Category Archives: Everything OLC

Planning A Retreat

Planning a retreat can be a lot of work.  There are many different things to think about and to plan for.  Here is a basic outline of questions to ask and steps to take to assure a successful retreat:

1. Preplanning:

  • Budget:
    • o How much can and are you willing to spend?  Figure out what you can afford and do some research before making any reservations.
    • o Who is paying for it? Your organization or the individuals attending?
  • Dates:
    • o Figure out several dates that work for you and anyone else planning the retreat.  Consider the timing for other people (is it during spring break or when another activity is going on?)
  • Goals and Objectives: What do you want to do and accomplish?
    • o Decide what type of retreat you want to have.  Is the goal for everyone to have fun?  Is it to help train your group to be better leaders?  Decide what type of activities and the length of stay would be appropriate for your group and goals.

2. Call the place you would like to hold your retreat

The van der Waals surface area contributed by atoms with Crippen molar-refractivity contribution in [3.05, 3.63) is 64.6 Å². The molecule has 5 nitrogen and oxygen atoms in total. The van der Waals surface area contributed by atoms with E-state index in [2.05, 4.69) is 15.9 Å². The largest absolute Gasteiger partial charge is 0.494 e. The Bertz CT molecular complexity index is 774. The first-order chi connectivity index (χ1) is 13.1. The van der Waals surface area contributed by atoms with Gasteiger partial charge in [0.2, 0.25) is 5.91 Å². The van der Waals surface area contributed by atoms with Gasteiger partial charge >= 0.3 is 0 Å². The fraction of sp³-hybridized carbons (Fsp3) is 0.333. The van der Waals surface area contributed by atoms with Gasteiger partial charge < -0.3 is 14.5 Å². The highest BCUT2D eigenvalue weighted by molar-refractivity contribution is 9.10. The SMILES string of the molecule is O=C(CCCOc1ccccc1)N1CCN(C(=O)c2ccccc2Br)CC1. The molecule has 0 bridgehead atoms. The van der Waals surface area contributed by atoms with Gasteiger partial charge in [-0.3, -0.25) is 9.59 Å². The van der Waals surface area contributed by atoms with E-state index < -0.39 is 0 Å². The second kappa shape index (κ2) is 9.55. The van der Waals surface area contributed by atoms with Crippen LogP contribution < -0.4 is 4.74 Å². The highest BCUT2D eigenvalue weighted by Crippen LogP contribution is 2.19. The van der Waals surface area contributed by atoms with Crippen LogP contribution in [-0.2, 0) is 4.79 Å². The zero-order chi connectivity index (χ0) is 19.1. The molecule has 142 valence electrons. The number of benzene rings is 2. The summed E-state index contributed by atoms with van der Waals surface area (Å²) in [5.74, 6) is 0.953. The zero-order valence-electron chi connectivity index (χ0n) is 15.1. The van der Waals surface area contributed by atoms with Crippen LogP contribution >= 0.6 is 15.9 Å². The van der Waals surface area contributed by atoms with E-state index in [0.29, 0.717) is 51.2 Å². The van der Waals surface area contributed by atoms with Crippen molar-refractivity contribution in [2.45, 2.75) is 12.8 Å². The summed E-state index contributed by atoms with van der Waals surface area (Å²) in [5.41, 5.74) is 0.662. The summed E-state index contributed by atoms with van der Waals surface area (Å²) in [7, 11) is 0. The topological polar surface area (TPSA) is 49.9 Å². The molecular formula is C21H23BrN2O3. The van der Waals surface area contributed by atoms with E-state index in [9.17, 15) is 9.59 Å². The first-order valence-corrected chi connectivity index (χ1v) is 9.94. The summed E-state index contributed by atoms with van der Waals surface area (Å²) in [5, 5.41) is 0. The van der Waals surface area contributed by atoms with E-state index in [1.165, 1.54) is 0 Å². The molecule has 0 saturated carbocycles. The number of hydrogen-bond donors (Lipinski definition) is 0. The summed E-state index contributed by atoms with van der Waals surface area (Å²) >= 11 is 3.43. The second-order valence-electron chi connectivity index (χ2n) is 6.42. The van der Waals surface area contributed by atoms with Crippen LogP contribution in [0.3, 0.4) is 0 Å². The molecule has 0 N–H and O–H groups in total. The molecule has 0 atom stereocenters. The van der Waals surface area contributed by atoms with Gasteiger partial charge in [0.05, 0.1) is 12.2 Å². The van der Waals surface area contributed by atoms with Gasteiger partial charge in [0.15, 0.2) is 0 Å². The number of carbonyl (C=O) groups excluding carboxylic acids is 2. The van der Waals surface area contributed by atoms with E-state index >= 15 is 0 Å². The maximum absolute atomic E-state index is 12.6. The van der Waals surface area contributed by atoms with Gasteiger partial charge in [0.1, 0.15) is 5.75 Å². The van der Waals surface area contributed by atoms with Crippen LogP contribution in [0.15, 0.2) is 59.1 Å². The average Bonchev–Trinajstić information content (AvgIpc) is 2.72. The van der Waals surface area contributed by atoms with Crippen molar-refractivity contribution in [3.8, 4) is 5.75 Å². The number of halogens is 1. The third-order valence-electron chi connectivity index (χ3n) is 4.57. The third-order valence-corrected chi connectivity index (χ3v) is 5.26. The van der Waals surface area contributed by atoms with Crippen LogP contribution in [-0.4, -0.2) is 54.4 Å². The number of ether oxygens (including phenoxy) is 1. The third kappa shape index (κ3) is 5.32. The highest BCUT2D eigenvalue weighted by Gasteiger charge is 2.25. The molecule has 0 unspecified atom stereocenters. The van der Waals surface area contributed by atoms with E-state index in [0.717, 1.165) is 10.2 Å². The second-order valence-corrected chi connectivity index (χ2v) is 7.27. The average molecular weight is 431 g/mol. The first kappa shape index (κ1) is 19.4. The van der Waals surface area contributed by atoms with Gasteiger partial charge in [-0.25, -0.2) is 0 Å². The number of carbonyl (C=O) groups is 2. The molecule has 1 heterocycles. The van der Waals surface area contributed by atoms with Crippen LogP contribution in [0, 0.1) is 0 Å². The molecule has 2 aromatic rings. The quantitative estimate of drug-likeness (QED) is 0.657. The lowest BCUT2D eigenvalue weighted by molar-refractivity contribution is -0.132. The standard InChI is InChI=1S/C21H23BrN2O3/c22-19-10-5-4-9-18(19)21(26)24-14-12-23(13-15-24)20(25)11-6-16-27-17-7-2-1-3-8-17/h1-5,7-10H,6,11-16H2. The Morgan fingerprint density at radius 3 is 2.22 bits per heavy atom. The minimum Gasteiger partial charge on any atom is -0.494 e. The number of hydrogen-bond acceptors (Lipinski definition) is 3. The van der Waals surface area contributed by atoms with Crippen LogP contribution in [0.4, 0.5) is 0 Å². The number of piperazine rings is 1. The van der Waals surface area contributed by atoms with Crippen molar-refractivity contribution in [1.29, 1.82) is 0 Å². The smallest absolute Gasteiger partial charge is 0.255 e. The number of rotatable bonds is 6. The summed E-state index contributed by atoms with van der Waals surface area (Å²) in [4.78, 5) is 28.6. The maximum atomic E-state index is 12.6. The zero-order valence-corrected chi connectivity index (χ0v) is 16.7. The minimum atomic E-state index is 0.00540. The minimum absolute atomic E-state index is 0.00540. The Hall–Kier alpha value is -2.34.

• Are the program/ activities, lodging, and food within your price range?
  • Do they have an available date when you want to attend?
  • Can they host the number of people that want to attend?

3. Advertise!

  • Get people pumped for the retreat you are planning!
    • o Make announcements, send emails, spread the word, post pictures, and hand out information
    • o Share some of the highlights for the retreat
  • Give the dates as early as you can, so they can book it on their calendar.  The earlier they know, they more likely they can “save the date” and be available.

4. Book the retreat

  • Even if you don’t know the exact number, if you have a good idea that enough people will attend, get it in the calendar.
  • Give an estimate number of people, request the number of meals and nights you want to attend, and any additional requests (such as activities and meeting spaces).

5. Preparation

  • Have directions for each person (if people are driving separately).
  • Itinerary/ schedule: give to organization and to leaders (and participants if necessary)
  • Give a packing list for everyone.
  • Send in all forms that need to be given to the organization.
  • Finalize numbers and times with the organization.